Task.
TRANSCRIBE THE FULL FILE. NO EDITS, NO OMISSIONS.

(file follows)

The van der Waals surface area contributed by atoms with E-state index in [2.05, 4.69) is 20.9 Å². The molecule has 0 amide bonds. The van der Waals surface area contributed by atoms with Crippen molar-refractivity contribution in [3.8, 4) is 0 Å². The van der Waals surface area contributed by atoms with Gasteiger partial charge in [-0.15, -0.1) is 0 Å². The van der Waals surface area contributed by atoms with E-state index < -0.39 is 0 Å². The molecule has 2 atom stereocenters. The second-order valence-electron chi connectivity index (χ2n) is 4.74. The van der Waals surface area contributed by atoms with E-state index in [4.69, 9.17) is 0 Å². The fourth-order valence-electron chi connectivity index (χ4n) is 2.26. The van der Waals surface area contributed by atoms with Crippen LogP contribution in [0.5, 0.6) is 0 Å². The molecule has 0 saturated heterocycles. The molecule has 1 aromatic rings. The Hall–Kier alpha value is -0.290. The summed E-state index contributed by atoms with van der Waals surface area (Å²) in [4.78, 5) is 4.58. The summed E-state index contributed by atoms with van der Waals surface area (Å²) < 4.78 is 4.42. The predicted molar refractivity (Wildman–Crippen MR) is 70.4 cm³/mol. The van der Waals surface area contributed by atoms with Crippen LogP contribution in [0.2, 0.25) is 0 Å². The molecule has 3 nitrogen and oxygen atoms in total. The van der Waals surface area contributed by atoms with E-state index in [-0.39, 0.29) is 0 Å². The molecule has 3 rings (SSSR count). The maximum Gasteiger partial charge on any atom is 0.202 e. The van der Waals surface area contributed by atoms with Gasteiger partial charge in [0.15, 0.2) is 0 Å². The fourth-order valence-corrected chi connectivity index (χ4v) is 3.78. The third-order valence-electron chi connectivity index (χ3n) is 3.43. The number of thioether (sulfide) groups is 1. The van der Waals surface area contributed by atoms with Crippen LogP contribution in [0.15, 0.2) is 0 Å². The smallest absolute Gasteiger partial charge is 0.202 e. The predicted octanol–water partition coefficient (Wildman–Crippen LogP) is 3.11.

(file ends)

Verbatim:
The van der Waals surface area contributed by atoms with E-state index in [2.05, 4.69) is 20.9 Å². The molecule has 0 amide bonds. The van der Waals surface area contributed by atoms with Crippen molar-refractivity contribution in [3.8, 4) is 0 Å². The van der Waals surface area contributed by atoms with Gasteiger partial charge in [-0.15, -0.1) is 0 Å². The van der Waals surface area contributed by atoms with E-state index < -0.39 is 0 Å². The molecule has 2 atom stereocenters. The second-order valence-electron chi connectivity index (χ2n) is 4.74. The van der Waals surface area contributed by atoms with E-state index in [4.69, 9.17) is 0 Å². The fourth-order valence-electron chi connectivity index (χ4n) is 2.26. The van der Waals surface area contributed by atoms with Crippen LogP contribution in [0.5, 0.6) is 0 Å². The molecule has 0 saturated heterocycles. The molecule has 1 aromatic rings. The Hall–Kier alpha value is -0.290. The summed E-state index contributed by atoms with van der Waals surface area (Å²) in [4.78, 5) is 4.58. The summed E-state index contributed by atoms with van der Waals surface area (Å²) < 4.78 is 4.42. The predicted molar refractivity (Wildman–Crippen MR) is 70.4 cm³/mol. The van der Waals surface area contributed by atoms with Crippen LogP contribution in [0.2, 0.25) is 0 Å². The molecule has 3 nitrogen and oxygen atoms in total. The van der Waals surface area contributed by atoms with E-state index in [-0.39, 0.29) is 0 Å². The molecule has 3 rings (SSSR count). The maximum Gasteiger partial charge on any atom is 0.202 e. The van der Waals surface area contributed by atoms with Gasteiger partial charge in [0.15, 0.2) is 0 Å². The fourth-order valence-corrected chi connectivity index (χ4v) is 3.78. The third-order valence-electron chi connectivity index (χ3n) is 3.43. The number of thioether (sulfide) groups is 1. The van der Waals surface area contributed by atoms with Crippen LogP contribution in [0.15, 0.2) is 0 Å². The smallest absolute Gasteiger partial charge is 0.202 e. The predicted octanol–water partition coefficient (Wildman–Crippen LogP) is 3.11.